In her book Pulling Strings: The Legacy of Melville A. Clark, Syracuse harpist Linda Pembroke Kaiser explores the extraordinary career of another Syracusan, musician, community leader and entrepreneur Melville A. Clark (1883-1953). Clark was instrumental, so to speak, in founding the original Syracuse Symphony in 1921 (see sidebar).
A prominent harpist himself, Clark was also an inventor and collector, and ran local Clark Music store beginning in 1919. Founded by his father George Waldo Clark, Clark Music opened downtown in 1859 selling sheet music. Later, it sold the first phonograph in Syracuse and the first harp. In 1960, the company was purchased by Guido Singer, who moved the showroom to Erie Boulevard. Today, Clark Music sells Steinway pianos to colleges and universities in Upstate New York.
In addition to exploring the life of Melville Clark, Pulling Strings also conveys what was happening in Central New York musically, socially and economically during his era. “I thought it was interesting that the family kept its music company afloat by selling refrigerators,” Kaiser told the Syracuse New Times last year. “They didn’t say, ‘Oh, we can’t sell those kinds of thing.’ They could, and they did.”
The book is organized around Melville Clark’s activities. He was a prolific inventor, best known for the Clark Irish Harp, a smaller, less expensive and more portable version of the traditional concert pedal harp. The design made the instrument accessible and affordable. He also invented nylon strings for instruments, a record-changing device, and even a mechanical fruit picker.
During World War I, Clark organized “sings” with the troops at Camp Onondaga. As a harp soloist and accompanist, he joined a troupe led by first daughter and accomplished vocalist Margaret Woodrow Wilson, and toured military camps and hospitals in the eastern U.S. Then, he masterminded the launch of a balloon offensive used by the British military to carry messages to Europe to demoralize German troops.
Readers will enjoy learning about Clark’s collections of rare musical instruments, music boxes and antique harps. An account of his presentation of one music box to the royal family at Buckingham Palace is fascinating.
What began simply as curiosity – Kaiser owned a Clark harp – led to a well-researched, fully illustrated and engrossing account of Clark’s life. “He was so multifaceted,” she told the Syracuse New Times. “That’s why I figured he was going to go into obscurity. People sort of knew who he was … but there was much left untold. The more I found out, the more I felt like I was the one to do it.”
Linda Pembroke Kaiser performs on the harp, piano and guitar. She has written articles for the International Folk Harp Journal, and recorded an album of harp music, Lullabies for Earth Children. Pulling Strings, her first book, is available from Syracuse University Press, www.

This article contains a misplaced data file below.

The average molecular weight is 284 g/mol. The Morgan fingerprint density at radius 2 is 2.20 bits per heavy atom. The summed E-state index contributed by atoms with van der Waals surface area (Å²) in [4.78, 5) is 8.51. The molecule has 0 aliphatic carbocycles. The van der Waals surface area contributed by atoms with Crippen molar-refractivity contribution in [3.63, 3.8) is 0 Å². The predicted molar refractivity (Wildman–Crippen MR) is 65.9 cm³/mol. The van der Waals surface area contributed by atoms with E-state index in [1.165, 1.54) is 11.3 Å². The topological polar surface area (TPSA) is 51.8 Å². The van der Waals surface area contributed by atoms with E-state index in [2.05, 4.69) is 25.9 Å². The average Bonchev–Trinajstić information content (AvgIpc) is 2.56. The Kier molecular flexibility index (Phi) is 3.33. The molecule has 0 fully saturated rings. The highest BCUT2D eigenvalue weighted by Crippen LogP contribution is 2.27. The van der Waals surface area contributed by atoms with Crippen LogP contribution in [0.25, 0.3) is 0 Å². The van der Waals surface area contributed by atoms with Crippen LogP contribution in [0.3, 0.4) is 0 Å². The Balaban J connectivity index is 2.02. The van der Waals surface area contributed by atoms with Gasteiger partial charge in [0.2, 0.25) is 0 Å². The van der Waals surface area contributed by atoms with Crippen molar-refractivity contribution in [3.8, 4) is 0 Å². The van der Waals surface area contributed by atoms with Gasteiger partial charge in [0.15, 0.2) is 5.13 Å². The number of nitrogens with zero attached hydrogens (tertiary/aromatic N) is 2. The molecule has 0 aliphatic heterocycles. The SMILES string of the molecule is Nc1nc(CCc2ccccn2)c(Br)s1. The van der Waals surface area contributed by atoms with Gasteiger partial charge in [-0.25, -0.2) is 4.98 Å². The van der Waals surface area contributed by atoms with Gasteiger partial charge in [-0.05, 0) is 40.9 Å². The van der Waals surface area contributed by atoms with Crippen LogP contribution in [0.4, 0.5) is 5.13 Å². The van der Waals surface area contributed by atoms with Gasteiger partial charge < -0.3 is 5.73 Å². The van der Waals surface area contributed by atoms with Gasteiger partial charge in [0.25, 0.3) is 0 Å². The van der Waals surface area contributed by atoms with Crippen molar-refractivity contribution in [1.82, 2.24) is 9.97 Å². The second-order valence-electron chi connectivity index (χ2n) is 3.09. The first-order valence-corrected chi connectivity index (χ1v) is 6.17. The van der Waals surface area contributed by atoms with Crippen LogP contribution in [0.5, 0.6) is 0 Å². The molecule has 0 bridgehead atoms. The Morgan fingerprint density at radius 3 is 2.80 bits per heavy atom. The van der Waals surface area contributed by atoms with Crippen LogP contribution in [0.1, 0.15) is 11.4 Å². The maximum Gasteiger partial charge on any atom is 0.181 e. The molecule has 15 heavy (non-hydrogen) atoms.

The Strains of a Symphony
The Second Syracuse Symphony Orchestra, or SSO, the successor to the original founded by Melville Clark, was recently dismantled after declaring bankruptcy in May.
The original SSO had met a slow demise due in part to financial difficulties of its own. “History shows us that there remained a group of Syracuse citizens who would not be denied a local symphony,” writes Linda Pembroke Kaiser in her book Pulling Strings. “Indeed there were several seasons of music from a variety of professional symphonic groups. Orchestral performances continued without a major break until the Second SSO was founded in 1961.”
After the season was cancelled this year, the group Symphony Syracuse was formed as a “lifeboat organization” for the 70 unemployed musicians. They presented free summer concerts throughout Central New York, while individuals and organizations worked behind the scenes to create a new symphony. Among the planners were Syracuse University and its Sentor School of Music. In September, the Syracuse Philharmonic Society was formed and performances were scheduled during the fall. Visit www.symphonysyracuse.org.
Some SSO members wrote to Kaiser about the impact of the symphony’s end, and its emotional, financial and cultural impact. One said, “My heart breaks for Central New York because it is losing what once was considered a world-class institution. Especially considering its relatively small size, it had, up to now, held its own with most cities of its size or larger.”
Another wrote: “So far, 14 of our musicians have left the area because they have been fortunate to find other jobs. The orchestra will never sound the same again.”
While organized symphonic music in Central New York is clearly in transition, Kaiser is optimistic. “There will be another symphony for Syracuse,” she predicts. “It will have a different name, a new mission, some new players, and new leaders directing the organization, but the strains of Bach and Mozart will be heard here again.”
by Laurel C. Wemett